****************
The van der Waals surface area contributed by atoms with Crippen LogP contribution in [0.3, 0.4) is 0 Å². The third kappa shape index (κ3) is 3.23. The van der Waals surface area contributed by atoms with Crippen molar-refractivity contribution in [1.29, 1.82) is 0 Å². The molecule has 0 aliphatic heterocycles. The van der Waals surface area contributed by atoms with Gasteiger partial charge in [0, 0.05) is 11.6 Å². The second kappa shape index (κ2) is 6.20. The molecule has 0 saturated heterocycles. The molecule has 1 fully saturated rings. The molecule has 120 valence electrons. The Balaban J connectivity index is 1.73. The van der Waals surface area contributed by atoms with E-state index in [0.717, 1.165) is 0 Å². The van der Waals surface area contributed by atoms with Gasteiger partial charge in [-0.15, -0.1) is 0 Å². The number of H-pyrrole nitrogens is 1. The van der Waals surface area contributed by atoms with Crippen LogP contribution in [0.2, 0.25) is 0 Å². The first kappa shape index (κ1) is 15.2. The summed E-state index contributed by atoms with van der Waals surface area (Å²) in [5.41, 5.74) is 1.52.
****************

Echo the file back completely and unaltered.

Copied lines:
The van der Waals surface area contributed by atoms with Crippen LogP contribution in [0.3, 0.4) is 0 Å². The third kappa shape index (κ3) is 3.23. The van der Waals surface area contributed by atoms with Crippen molar-refractivity contribution in [1.29, 1.82) is 0 Å². The molecule has 0 aliphatic heterocycles. The van der Waals surface area contributed by atoms with Gasteiger partial charge in [0, 0.05) is 11.6 Å². The second kappa shape index (κ2) is 6.20. The molecule has 0 saturated heterocycles. The molecule has 1 fully saturated rings. The molecule has 120 valence electrons. The Balaban J connectivity index is 1.73. The van der Waals surface area contributed by atoms with E-state index in [0.717, 1.165) is 0 Å². The van der Waals surface area contributed by atoms with Gasteiger partial charge in [-0.15, -0.1) is 0 Å². The number of H-pyrrole nitrogens is 1. The van der Waals surface area contributed by atoms with Crippen LogP contribution in [0.2, 0.25) is 0 Å². The first kappa shape index (κ1) is 15.2. The summed E-state index contributed by atoms with van der Waals surface area (Å²) in [5.41, 5.74) is 1.52.